American Girl Dolls' First-World Problems

by Krystin Arneson

When I learned that Mattel, the maker of the American Girl dolls, had been eschewing the history-rich stories of their original dolls in favor of more modern and superficial characters, it made me think back to my first American Girl doll.

A box under the Christmas tree had aroused my hopeful suspicions and on the big day I opened it to find Kirsten Larson. She had blonde hair and blue eyes, just like me. Even our names were similar. Truthfully, I'd wanted a Samantha doll but my mother wouldn't have any of it: Samantha, she said, was "born privileged." At a time when my mom's blazing feminism was at its most vocal, she wanted to teach me the DIY, pioneer-spirit independence of Kirsten. Because a girl's gotta get things done in blizzards and on wagon trails and during epidemics — no one else is going to do it for you.

So Kirsten and I became inseparable. We would spend days in the guest bedroom going on adventures. The carpeted floor became a blank canvas for America. Sometimes Alyssa would come over with her Samantha and the girls would go on inconceivably long train journeys together to Chicago or across the country, aided by plot lines from Oregon Trail II (River crossings! Plague! Accidental gunshot wounds!). In December I'd open up my American Girl cookbook, break out a hair wreath made of fake pine boughs from Michael's, and make St. Lucia Day buns in Kirsten's Norwegian tradition. Super-fun times for an only child.

Given my own lack of siblings, I soon decided Kirsten needed a sister. After much scrimping of my $3.50/week allowance, Josefina arrived. I found her story, which wove elements of Latino culture into the history of America, beautiful. Also I liked her clothes. And so the Scandinavian girl and the Latina girl got along, no questions asked.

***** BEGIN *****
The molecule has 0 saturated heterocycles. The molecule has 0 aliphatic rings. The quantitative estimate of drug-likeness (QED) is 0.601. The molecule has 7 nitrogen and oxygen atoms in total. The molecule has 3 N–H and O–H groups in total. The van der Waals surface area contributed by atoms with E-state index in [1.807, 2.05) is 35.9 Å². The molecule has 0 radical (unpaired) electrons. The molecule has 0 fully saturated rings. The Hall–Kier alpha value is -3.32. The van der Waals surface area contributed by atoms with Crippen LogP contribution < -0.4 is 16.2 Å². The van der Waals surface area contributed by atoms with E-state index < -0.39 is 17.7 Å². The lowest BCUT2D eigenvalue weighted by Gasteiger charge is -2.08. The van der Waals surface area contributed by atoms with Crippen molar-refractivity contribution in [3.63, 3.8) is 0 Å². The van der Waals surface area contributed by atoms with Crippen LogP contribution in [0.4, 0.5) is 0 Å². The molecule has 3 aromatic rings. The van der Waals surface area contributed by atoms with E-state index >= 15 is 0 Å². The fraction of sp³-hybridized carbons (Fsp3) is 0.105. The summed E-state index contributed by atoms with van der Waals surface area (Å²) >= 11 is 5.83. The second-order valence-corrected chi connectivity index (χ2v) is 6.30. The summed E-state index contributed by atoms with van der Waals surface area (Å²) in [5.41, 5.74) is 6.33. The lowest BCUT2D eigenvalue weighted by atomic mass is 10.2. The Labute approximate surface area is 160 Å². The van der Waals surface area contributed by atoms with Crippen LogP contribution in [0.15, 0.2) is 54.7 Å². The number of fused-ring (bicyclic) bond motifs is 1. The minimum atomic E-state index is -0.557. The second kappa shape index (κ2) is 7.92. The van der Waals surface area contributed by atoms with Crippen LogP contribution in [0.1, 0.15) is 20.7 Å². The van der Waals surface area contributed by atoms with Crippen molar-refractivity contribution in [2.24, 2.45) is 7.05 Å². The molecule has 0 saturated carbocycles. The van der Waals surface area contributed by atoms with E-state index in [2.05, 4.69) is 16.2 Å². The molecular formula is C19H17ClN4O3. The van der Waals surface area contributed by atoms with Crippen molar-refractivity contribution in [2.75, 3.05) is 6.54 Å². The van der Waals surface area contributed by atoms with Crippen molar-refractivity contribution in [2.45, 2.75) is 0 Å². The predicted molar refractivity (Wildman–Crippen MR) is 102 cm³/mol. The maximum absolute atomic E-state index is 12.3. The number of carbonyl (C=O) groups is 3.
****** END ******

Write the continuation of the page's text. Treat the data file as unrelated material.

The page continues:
Long after Kirsten and Josefina were packed away in a plastic bin in my parent's basement (against all rational sense, I felt guilty bundling them up at age 13: What if they can't breathe?!), I realized how much they had given me. They taught me that ethnicity is something to be cherished, that people from all backgrounds shaped and continue to shape America. They gave me a sense of adventure that has seen me to 23 countries. When Kirsten burned down her family's barn by knocking over an oil lamp, I learned that confessing a wrongdoing wasn't the end of the world — and that I should have a new appreciation for electricity.

With the newer incarnations of the American Girl dolls, Mattel is taking a new approach, and ultimately a detrimental one. The former collection taught of history, diversity, and fighting against brutal hardships. But now Felicity, Kirsten, and Samantha have retired to what I imagine as the big American Girl Log Cabin in the Sky.

Now you can custom-make dolls to look like yourself, and topics like the Civil War have been replaced by story lines of spa days and training horses for the fundraising parade. And if the struggle of deciding which face mask to pick on your spa day with your look-alike are what define American girls now, then it shows we value similarity over difference.

Behold the story of 10-year-old McKenna, the 2012 American Girl of the year: "Ten-year-old McKenna Brooks has always excelled in school and in gymnastics. So when her grades suddenly fall, McKenna begins to doubt herself. With the help of a new friend, McKenna learns to focus on her strengths to overcome her challenges, one step at a time. But just as she begins to shine in school, McKenna is sidelined with a gymnastics injury. Will McKenna be able to springboard to success again?"

Will her promising pre-pubescent gymnastics career take off? Excuse me while I don't hold my breath. In the dolls' previous iterations, Marta died of cholera. Addy watched loved ones endure slavery. Molly's family fretted over their rations. Samantha spoke against child labor. The girls catching butterflies with today's Lanie dolls are missing out on these stories and lessons. The Atlantic points out:

Organic gardening and school art supplies are perfectly acceptable issues for young girls to tackle, but contrasted with Samantha taking on the entire practice of child labor (as opposed to just rescuing her one friend from factory exploitation), these plotlines keep good works close to home, focusing only on issues that affect their own backyards and school days. Problems that mainly affect people who, echoing the My American Girl dolls appeal, look "just like me."

In their revamp, Mattel's traded in substance for style, history's great moments for mani-pedi outings. And in today's ever-diversified, ever-globalized world, where income gaps are increasing, materialism is the order of the day, and Twitter is dominated by #firstworldproblems, that's exactly the last thing our American girls need.